Fearless optimist Anna teams up with Kristoff in an epic journey, encountering Everest-like conditions, and a hilarious snowman named Olaf in a race to find Anna's sister Elsa, whose icy powers have trapped the kingdom in eternal winter.
During an attack on a pack of Iguanodon, an egg is separated and ends up with the possession of a group of lemurs. The lemurs care for this egg and the young creature born from it, which they call Aladar. When a meteor shower hits earth, Aladar and his family must leave their homeland. Away from home and as close to danger as they have ever been, they meet up with a huge group of dinosaurs, led by Kron and Bruton. All together they are trying to reach the nesting grounds, but it's not going to be easy. Written by
The original planned opening shot, showing the meteor moving through space, was cut when an identical opening shot was used in Armageddon (1998). See more »
Many scenes contain grass. Grass didn't evolve until the early Cenozoic era, shortly after the dinosaurs died out. However, recent discoveries indicate that grass did, in fact, exist in at least the Cretaceous period. Naturally, according to science at the time of the production, it was still incorrect. See more »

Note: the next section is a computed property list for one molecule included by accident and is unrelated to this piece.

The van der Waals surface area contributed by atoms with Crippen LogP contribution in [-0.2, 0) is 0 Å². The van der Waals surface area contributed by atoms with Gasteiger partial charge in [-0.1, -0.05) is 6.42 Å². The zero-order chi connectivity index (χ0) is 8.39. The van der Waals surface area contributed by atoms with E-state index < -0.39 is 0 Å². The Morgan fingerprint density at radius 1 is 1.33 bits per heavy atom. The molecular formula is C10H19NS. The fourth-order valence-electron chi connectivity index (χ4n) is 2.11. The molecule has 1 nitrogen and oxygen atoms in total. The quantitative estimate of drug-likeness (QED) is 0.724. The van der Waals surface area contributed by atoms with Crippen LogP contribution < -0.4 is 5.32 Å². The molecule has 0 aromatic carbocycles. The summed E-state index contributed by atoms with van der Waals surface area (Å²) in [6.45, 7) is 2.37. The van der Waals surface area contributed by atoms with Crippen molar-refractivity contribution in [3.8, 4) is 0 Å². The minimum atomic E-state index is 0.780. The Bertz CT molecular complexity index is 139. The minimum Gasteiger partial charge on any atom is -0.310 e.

Some things start out big, and some things start out small, very small. But sometimes the smallest thing can make the biggest changes of all.
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Some of the complaints here are nitpicky things that kept me from rating Dinosaur a 14, but most are missing the point.
This is a Disney movie. Disney plots are straightforward, to reach the very very young as well as the rest of us jaded postadolescents. Disney movies have talking animals in them. And Disney characters use contemporary language. Sometimes, they're downright hip. Remember The Jungle Book? Louis Prima in the part of the orangutan, King Louie, singing, "I'm the king of the swingers, ohhhh, the jungle V.I.P." It don't get hipper than that. And Robin Williams' Genie in Aladdin... I mean, if this is your gripe, then you just don't get Disney movies.
Despite what you read about the animation getting old after the first sequence, it never lets down. Disney's Tarzan was complex, but Dinosaur is insanely complex. Plot points depend on shots that demonstrate heretofore impossible techniques. And novel animation touches appear right up to the end. (Anyone who complains about Earl sticking his face in the lens just didn't get that, either).
This is absolutely a must-see--and must-see-again--film.
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